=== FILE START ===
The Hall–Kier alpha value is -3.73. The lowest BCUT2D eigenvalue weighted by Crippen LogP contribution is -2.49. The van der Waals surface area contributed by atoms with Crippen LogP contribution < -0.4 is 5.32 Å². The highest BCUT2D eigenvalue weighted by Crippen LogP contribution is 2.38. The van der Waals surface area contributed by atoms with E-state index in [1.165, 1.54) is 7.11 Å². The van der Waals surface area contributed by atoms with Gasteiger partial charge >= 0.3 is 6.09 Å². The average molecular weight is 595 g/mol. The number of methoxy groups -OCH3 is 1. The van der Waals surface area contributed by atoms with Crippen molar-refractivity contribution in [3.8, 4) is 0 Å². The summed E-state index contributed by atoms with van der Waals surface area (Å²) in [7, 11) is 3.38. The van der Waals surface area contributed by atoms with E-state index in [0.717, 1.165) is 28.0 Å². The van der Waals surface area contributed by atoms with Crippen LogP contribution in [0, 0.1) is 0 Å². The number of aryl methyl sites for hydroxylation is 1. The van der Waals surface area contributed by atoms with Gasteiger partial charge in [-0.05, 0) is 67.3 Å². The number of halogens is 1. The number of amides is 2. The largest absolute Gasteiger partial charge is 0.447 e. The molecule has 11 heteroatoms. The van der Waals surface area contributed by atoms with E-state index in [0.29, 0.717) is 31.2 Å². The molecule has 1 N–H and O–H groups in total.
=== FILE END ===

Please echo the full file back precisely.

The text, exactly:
The Hall–Kier alpha value is -3.73. The lowest BCUT2D eigenvalue weighted by Crippen LogP contribution is -2.49. The van der Waals surface area contributed by atoms with Crippen LogP contribution < -0.4 is 5.32 Å². The highest BCUT2D eigenvalue weighted by Crippen LogP contribution is 2.38. The van der Waals surface area contributed by atoms with E-state index in [1.165, 1.54) is 7.11 Å². The van der Waals surface area contributed by atoms with Gasteiger partial charge >= 0.3 is 6.09 Å². The average molecular weight is 595 g/mol. The number of methoxy groups -OCH3 is 1. The van der Waals surface area contributed by atoms with Crippen molar-refractivity contribution in [3.8, 4) is 0 Å². The summed E-state index contributed by atoms with van der Waals surface area (Å²) in [7, 11) is 3.38. The van der Waals surface area contributed by atoms with E-state index in [0.717, 1.165) is 28.0 Å². The van der Waals surface area contributed by atoms with Crippen LogP contribution in [0, 0.1) is 0 Å². The number of aryl methyl sites for hydroxylation is 1. The van der Waals surface area contributed by atoms with Gasteiger partial charge in [-0.05, 0) is 67.3 Å². The number of halogens is 1. The number of amides is 2. The largest absolute Gasteiger partial charge is 0.447 e. The molecule has 11 heteroatoms. The van der Waals surface area contributed by atoms with E-state index in [0.29, 0.717) is 31.2 Å². The molecule has 1 N–H and O–H groups in total.